18.35 Activism - Young Union Leaders
The Young Unionist

Story and Photos by Jonathan Tan, LabourBeat

Goh Huishan is a woman on a mission. One that sees her devoting herself as an educator focused on imparting the right values and lessons to her students, look out for the interests of her fellow teachers as a unionist with the Singapore Teachers’ Union, and being a voice against environmental waste through Save That Pen, an initiative she started together with her friends while in University. 

Describing herself as enterprising, the 31-year-old shared: “I’m very happy to be able to break new ground, do different things and am always up for a new challenge. This is why I love my job and the fact that everything I do can generate some social good.”

Save That Pen might have started as an initiative with like-minded friends to spur environmental responsibility, but it proved to be the bridge that connected Huishan to the Labour Movement when Young NTUC reached out to support them as part of its cause-based advocacy initiatives in 2012.


Growing The Relationship 

Having received NTUC’s support for Save That Pen, Huishan felt that it was only right to return the favour by becoming an NTUC member. After all, there were all kinds of privileges she could enjoy with membership. 

However, participating in various Young NTUC events over the years, such as Young NTUC’s Youth Campus, soon gave her a better understanding of what the Labour Movement stood for and how it has been helping workers. Little surprise then that when she was asked by the Singapore Teachers’ Union to come on board as a leader and see what she could do to help teachers, she agreed. 

“To me, if I was to be involved in union work, it would be through my professional union because I would understand my industry best. I’ve always been fascinated by the discourse of work- the relationship people have with their work – and the idea of labour relations,” said Huishan.  

From looking at things from an intellectual perspective, she began listening in to industrial relations cases on the ground. This soon prompted her to think more about the role she could play to help others in her industry, particularly younger teachers like herself.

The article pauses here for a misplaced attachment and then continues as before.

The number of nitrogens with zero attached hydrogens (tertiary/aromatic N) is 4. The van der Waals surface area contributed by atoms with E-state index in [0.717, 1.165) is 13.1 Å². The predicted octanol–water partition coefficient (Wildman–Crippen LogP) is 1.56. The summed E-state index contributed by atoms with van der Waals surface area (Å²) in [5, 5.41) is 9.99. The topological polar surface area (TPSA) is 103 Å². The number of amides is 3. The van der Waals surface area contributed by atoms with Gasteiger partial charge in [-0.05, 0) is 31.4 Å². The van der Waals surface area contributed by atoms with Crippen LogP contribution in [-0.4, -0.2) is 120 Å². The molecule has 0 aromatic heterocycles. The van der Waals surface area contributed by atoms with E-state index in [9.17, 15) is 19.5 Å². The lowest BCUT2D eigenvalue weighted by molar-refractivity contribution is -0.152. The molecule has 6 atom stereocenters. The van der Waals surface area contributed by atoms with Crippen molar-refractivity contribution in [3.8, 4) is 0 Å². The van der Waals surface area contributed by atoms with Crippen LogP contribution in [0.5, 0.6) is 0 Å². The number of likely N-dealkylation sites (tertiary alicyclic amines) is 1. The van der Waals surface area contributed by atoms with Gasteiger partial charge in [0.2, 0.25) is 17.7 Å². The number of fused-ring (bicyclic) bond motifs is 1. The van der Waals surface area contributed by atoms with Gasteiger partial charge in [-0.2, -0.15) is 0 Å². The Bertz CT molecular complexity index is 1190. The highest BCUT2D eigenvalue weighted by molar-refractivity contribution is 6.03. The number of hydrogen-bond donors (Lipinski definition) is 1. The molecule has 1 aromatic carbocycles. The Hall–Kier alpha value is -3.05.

Relishing The Experience

From attending union meetings, participating in Young NTUC events and even moderating the recent panel discussion between Young NTUC leaders and Singapore President Mdm Halimah Yacob, Huishan has been relishing the experience. 

“I think it has been very fascinating to learn about union work. I enjoy my time with the union and with Young NTUC because it pops me out of my social bubble. The people I meet show me a facet of Singapore that I normally wouldn’t encounter. Through Young NTUC, I get to meet young people working across different sectors and who have a different social reality from mine. I cherish my interactions with them because it reminds me that my experiences are very limited,” she said. 

Naturally, having to juggle the demands of teaching, union work and activism can get tiring, but Huishan credits her stamina to believing in her purpose. 

“There is no elixir, but I sincerely believe that whatever I am doing can lead to a positive impact in some way. I always walk out feeling energised after my meetings because I am always thinking about new possibilities and how they can be put together. That excites me,” she said. 

Work aside, travel is something that Huishan counts close to her heart. “I try to travel to places that challenge me because when we go to places like Russia, Mongolia and Iran, it lets me see a world that is different from my own. That’s when the sense of insularity hits me and I see Singapore as part of the world. When we go out there and see how other people are living, we begin to appreciate what we have a little more,” she shared.